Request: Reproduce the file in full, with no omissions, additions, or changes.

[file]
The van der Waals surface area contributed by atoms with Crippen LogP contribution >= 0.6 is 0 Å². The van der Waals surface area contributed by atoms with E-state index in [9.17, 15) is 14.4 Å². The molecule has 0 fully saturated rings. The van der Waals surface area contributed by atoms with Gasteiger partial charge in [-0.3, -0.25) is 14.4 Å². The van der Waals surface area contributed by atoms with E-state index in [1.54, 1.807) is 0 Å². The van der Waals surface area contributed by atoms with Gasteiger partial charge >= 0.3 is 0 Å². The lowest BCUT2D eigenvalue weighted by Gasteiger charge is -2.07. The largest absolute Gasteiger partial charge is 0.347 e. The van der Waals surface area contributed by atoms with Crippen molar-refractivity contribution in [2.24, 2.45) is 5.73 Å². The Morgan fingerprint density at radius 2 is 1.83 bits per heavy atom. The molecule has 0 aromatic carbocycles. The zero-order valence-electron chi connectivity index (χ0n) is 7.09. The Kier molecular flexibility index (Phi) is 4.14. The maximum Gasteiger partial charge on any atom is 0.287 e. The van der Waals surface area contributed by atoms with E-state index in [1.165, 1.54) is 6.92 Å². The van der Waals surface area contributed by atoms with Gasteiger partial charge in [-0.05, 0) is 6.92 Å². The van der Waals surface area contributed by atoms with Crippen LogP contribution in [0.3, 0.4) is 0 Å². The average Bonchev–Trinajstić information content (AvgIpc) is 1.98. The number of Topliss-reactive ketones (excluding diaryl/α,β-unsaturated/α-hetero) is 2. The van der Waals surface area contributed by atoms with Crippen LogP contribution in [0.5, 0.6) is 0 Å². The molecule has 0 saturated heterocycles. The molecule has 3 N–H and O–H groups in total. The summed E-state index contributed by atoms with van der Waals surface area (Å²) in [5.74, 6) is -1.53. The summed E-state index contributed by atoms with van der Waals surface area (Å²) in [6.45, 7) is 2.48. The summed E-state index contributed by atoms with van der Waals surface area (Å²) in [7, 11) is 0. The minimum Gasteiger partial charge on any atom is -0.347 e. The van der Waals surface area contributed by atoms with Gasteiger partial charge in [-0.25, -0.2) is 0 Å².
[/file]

The van der Waals surface area contributed by atoms with Crippen LogP contribution >= 0.6 is 0 Å². The van der Waals surface area contributed by atoms with E-state index in [9.17, 15) is 14.4 Å². The molecule has 0 fully saturated rings. The van der Waals surface area contributed by atoms with Gasteiger partial charge in [-0.3, -0.25) is 14.4 Å². The van der Waals surface area contributed by atoms with E-state index in [1.54, 1.807) is 0 Å². The van der Waals surface area contributed by atoms with Gasteiger partial charge >= 0.3 is 0 Å². The lowest BCUT2D eigenvalue weighted by Gasteiger charge is -2.07. The largest absolute Gasteiger partial charge is 0.347 e. The van der Waals surface area contributed by atoms with Crippen molar-refractivity contribution in [2.24, 2.45) is 5.73 Å². The Morgan fingerprint density at radius 2 is 1.83 bits per heavy atom. The molecule has 0 aromatic carbocycles. The zero-order valence-electron chi connectivity index (χ0n) is 7.09. The Kier molecular flexibility index (Phi) is 4.14. The maximum Gasteiger partial charge on any atom is 0.287 e. The van der Waals surface area contributed by atoms with E-state index in [1.165, 1.54) is 6.92 Å². The van der Waals surface area contributed by atoms with Gasteiger partial charge in [-0.05, 0) is 6.92 Å². The van der Waals surface area contributed by atoms with Crippen LogP contribution in [0.3, 0.4) is 0 Å². The average Bonchev–Trinajstić information content (AvgIpc) is 1.98. The number of Topliss-reactive ketones (excluding diaryl/α,β-unsaturated/α-hetero) is 2. The van der Waals surface area contributed by atoms with Crippen LogP contribution in [0.5, 0.6) is 0 Å². The molecule has 0 saturated heterocycles. The molecule has 3 N–H and O–H groups in total. The summed E-state index contributed by atoms with van der Waals surface area (Å²) in [5.74, 6) is -1.53. The summed E-state index contributed by atoms with van der Waals surface area (Å²) in [6.45, 7) is 2.48. The summed E-state index contributed by atoms with van der Waals surface area (Å²) in [7, 11) is 0. The minimum Gasteiger partial charge on any atom is -0.347 e. The van der Waals surface area contributed by atoms with Gasteiger partial charge in [-0.25, -0.2) is 0 Å².